“[E]very generation must know its own suffering….I curse the price I have to pay. But I’m making my peace with it, now you make yours.”
Boris Shcherbina (From the HBO series “Chernobyl”)
By Niket Nishant
The claustrophobic “new normal” of the real world jumps me every time I wake up in the morning (or, these days, in the afternoon). And there have been days when staying cooped up inside the house has seemed too huge a burden to carry along. But the resolute obstinacy of the optimist within is impressive beyond words! It continues to look for and dwell on the silver lining, despite everything.
For people like us privileged enough to be at home, the lockdown is an opportunity to take a step back and realign. Often, in the hustle and bustle of every day, it is possible to work mindlessly, with no sense of direction. Too much time and effort are spent on the unimportant. But when there is a break from that life, one can breathe and work on what really matters in the long run.
Consequently, I have been trying to expand the range of books that I read. While otherwise, I would only pick up novels, either with a lot of action and adventure or the light-hearted comedies, these days I am in a budding relationship with poetry. Yes, poetry! And having already devoured Gibran’s esoteric, ‘The Prophet’, I am now either soaring with the lofty emotions of Keats or brooding in the dark with Poe and Emily Dickinson.
Reading poetry has been good for my vanity. At times, I feel like wearing a pince-nez and a bowler hat myself and click my tongue at the “rustic, unrefined methods” of everybody else in the house. A few episodes of The Walking Dead (Yeah, yours truly is the kind of guy to watch an apocalyptic show about a viral outbreak in the midst of a viral outbreak!) and it is almost like a vacation.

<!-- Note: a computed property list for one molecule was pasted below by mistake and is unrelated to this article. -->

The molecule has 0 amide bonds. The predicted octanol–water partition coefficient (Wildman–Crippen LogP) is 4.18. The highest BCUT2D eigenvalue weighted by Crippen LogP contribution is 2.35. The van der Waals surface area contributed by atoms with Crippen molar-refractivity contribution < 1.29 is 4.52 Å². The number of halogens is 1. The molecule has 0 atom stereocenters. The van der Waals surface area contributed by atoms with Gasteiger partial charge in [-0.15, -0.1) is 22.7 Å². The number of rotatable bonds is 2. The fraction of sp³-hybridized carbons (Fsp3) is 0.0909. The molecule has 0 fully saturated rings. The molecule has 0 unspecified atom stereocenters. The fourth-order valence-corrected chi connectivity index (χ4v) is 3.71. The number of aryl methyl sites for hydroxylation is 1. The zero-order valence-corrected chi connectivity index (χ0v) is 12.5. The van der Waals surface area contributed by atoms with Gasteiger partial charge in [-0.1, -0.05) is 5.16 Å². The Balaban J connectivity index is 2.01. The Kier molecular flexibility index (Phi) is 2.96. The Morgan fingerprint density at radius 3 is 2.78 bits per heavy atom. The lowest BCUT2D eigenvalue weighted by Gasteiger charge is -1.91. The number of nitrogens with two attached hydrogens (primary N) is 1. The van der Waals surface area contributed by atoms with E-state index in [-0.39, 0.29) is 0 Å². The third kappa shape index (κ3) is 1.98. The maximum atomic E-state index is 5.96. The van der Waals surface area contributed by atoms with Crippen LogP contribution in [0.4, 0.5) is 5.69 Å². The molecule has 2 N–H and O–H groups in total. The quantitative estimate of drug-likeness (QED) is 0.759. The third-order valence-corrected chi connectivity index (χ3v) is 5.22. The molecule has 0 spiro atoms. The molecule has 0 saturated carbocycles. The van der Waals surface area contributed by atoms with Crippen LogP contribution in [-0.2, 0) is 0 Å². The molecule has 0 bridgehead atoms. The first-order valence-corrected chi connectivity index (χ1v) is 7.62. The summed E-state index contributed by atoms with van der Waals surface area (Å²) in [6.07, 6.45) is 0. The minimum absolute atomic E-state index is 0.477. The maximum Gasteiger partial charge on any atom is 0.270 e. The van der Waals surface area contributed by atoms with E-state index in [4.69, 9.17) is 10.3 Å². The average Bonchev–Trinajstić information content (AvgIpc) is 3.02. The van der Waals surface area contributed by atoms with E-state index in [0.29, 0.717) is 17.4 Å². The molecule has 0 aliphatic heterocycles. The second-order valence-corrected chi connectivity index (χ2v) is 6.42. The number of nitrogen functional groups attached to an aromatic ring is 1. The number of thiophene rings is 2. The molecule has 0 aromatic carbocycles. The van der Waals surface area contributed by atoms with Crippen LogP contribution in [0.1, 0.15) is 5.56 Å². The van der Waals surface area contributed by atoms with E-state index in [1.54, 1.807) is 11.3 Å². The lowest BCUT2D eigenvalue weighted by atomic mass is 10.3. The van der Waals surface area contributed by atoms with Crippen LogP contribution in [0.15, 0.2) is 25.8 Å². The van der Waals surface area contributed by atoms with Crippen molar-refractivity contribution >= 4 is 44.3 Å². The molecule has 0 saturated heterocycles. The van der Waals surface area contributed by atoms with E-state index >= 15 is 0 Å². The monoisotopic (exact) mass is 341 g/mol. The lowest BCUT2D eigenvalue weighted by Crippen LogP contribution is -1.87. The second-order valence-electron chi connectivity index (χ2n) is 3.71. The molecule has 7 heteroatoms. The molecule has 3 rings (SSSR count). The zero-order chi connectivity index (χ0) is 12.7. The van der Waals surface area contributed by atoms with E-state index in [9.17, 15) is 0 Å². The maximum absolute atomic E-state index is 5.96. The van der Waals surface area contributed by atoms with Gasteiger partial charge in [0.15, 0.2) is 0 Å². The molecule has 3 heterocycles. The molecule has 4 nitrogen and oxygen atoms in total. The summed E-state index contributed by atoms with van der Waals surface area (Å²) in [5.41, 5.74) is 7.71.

I can almost see the more sensitive among the readers wincing. Yes, the lockdown is not a vacation. But to keep heads sane, it has to be treated as one when possible, without becoming blind to the distress of the less fortunate, of course.
And as far as news consumption goes, I have limited it to once a day, when I read an assortment of the most important events that happened throughout. This is essential to avoid panic and keep calm. The idea that one needs to know about every event and every development around the coronavirus as and when it happens, is an absurd media construct. Instead, reading richer content like opinions, editorials, explainers and analyses will deliver a more comprehensive picture.
I am also hoping we develop a little more appreciation for nature and our other co-inhabitants of nature when all of this ends. This harrowing experience shouldn’t end in us not learning anything. The human race should emerge from the storm not just victorious, but better than before.
I am waiting for that day.